Tag: Van Cortlandt Park

Changing Seasons: Van Cortlandt Park Photos

Cross-posted at Firefly and deleted from DailyKos.

I have posted fourteen Van Cortlandt Park photo diaries at DKos and a few might think I’m posting photos over and over. These photos from yesterday may look the same but sadly after a harsh winter there are many trees missing from my favorite walk.

But my favorite for photos and probably the most abused tree in the park still stands. This is Van Cortlandt Park (last stop on the Broadway local) in transition from spring to summer.

I had not taken my lakeside walk and forest stroll there for over two weeks, a long time for me. Surprised by how rapidly the transition from spring to summer views occurred the forest is shady and the last of spring flowers can be seen floating on the surface of the lake. Everything went so green and lush so quickly.

Below the fold is another photo walking tour of my favorite slice of nature in New York City. Just a walk in the park.  

Van Cortlandt Park After the Snow

Good evening this is my second installment in an attempt to get a regular series started called Friday Evening Photoblogging. Cross-posted at Progressive Blue, La Vita Locavore and Firefly Dreaming, it is based but different from a posting from last week at DKos.

I often write about and I’m very much in love with the undeveloped parts of Van Cortlandt Park. It is the fourth largest park in New York City and just a few blocks from my apartment. I guess the most popular diary so far was called Just a Walk in the Park, Van Cortlandt Park.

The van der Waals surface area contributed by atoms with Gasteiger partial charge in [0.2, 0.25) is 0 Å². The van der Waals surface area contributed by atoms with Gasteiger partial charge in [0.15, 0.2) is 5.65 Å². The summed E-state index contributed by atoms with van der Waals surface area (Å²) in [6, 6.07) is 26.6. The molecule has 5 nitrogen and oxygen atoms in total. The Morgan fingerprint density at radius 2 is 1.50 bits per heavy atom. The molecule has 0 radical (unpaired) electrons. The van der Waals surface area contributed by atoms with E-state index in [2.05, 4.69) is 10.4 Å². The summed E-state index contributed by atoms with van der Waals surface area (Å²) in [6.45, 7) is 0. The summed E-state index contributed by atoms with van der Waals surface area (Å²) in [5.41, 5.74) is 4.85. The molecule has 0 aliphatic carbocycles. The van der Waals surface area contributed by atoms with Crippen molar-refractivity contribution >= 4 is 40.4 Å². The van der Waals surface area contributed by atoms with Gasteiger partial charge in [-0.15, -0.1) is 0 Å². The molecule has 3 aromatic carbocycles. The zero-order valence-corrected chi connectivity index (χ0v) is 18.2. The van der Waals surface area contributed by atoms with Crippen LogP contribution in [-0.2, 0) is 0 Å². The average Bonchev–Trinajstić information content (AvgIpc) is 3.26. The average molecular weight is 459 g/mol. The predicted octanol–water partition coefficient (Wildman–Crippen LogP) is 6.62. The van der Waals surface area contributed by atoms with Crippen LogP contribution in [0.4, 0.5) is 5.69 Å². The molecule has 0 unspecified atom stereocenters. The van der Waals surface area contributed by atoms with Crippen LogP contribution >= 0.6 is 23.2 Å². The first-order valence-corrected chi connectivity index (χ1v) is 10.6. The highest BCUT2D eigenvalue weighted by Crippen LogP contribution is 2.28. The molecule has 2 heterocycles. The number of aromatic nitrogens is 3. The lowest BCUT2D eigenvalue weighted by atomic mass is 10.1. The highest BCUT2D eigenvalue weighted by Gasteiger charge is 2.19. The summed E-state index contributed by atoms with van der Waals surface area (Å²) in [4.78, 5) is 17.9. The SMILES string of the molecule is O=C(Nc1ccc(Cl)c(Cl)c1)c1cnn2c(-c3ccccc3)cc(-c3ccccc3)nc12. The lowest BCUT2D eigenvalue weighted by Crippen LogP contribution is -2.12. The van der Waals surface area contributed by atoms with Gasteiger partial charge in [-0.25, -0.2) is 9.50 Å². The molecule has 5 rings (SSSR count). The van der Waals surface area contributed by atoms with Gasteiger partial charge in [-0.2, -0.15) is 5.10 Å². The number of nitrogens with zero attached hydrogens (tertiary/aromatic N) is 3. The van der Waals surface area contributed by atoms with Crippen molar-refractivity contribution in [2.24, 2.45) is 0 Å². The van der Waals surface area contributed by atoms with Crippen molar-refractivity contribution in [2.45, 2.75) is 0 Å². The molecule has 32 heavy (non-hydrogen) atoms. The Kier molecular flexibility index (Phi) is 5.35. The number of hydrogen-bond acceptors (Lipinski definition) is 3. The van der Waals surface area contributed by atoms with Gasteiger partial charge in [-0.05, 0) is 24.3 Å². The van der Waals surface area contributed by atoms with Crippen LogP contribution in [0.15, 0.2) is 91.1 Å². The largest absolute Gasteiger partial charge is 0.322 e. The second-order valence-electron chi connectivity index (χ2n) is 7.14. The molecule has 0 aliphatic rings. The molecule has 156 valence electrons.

Few Manhattanites know of the beauty of this 1,146 acre park located in the Bronx but this New York City oasis should be of special interest to visitors from drier areas of the nation. The green will just blow you away.

You won’t find much green in this diary that focuses on photographic composition but I found a little color to make it interesting. In this photo the underpass leads to the Van Cortland marsh where the story ends. An old bridge from the the abandoned “Old Putt” and an oak tree that likes to hold a few leaves each winter improves the composition.

“Old Putt” is the affectionate nickname that hikers and cross country bikers have given to the New York and Putnam Railroad. The right of way for the railroad bed is a trail that runs the length of the park and passes through almost every type of ecosystem that can be found in the northeast.

Below the fold are the best of the 465 pictures I took last Thursday. Most of them on the Van Cortlandt Lake and surrounding wetlands of the Bronx park. Mostly they are photos of geese but I experimented with ways to defeat the the most annoying property of snow, monochromatic and way too bright.